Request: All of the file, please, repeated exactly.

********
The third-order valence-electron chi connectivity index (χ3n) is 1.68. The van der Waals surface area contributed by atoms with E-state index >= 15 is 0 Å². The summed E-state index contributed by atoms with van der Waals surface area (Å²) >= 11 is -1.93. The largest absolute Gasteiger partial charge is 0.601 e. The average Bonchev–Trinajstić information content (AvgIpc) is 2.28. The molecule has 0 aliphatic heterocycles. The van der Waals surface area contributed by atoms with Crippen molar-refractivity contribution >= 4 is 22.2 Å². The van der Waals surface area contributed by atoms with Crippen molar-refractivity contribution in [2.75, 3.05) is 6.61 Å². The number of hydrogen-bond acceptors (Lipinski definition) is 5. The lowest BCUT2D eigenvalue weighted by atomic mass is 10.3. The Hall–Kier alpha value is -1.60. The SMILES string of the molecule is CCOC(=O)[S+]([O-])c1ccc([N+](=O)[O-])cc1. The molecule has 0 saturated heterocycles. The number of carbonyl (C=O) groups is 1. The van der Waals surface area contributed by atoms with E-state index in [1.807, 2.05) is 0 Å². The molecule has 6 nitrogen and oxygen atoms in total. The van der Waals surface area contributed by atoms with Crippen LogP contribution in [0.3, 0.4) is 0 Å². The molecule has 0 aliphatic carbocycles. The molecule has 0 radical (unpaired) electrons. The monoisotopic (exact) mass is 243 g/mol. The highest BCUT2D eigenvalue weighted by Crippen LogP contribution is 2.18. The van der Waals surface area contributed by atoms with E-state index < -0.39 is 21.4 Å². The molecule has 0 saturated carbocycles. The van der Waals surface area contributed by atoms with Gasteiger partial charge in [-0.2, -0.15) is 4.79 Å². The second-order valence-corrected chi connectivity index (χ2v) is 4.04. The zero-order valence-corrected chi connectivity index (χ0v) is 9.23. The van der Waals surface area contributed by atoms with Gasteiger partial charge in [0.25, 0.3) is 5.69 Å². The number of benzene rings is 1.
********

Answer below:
The third-order valence-electron chi connectivity index (χ3n) is 1.68. The van der Waals surface area contributed by atoms with E-state index >= 15 is 0 Å². The summed E-state index contributed by atoms with van der Waals surface area (Å²) >= 11 is -1.93. The largest absolute Gasteiger partial charge is 0.601 e. The average Bonchev–Trinajstić information content (AvgIpc) is 2.28. The molecule has 0 aliphatic heterocycles. The van der Waals surface area contributed by atoms with Crippen molar-refractivity contribution >= 4 is 22.2 Å². The van der Waals surface area contributed by atoms with Crippen molar-refractivity contribution in [2.75, 3.05) is 6.61 Å². The number of hydrogen-bond acceptors (Lipinski definition) is 5. The lowest BCUT2D eigenvalue weighted by atomic mass is 10.3. The Hall–Kier alpha value is -1.60. The SMILES string of the molecule is CCOC(=O)[S+]([O-])c1ccc([N+](=O)[O-])cc1. The molecule has 0 saturated heterocycles. The number of carbonyl (C=O) groups is 1. The van der Waals surface area contributed by atoms with E-state index in [1.807, 2.05) is 0 Å². The molecule has 6 nitrogen and oxygen atoms in total. The van der Waals surface area contributed by atoms with Crippen LogP contribution in [0.3, 0.4) is 0 Å². The molecule has 0 aliphatic carbocycles. The molecule has 0 radical (unpaired) electrons. The monoisotopic (exact) mass is 243 g/mol. The highest BCUT2D eigenvalue weighted by Crippen LogP contribution is 2.18. The van der Waals surface area contributed by atoms with E-state index < -0.39 is 21.4 Å². The molecule has 0 saturated carbocycles. The van der Waals surface area contributed by atoms with Gasteiger partial charge in [-0.2, -0.15) is 4.79 Å². The second-order valence-corrected chi connectivity index (χ2v) is 4.04. The zero-order valence-corrected chi connectivity index (χ0v) is 9.23. The van der Waals surface area contributed by atoms with Gasteiger partial charge in [0.25, 0.3) is 5.69 Å². The number of benzene rings is 1.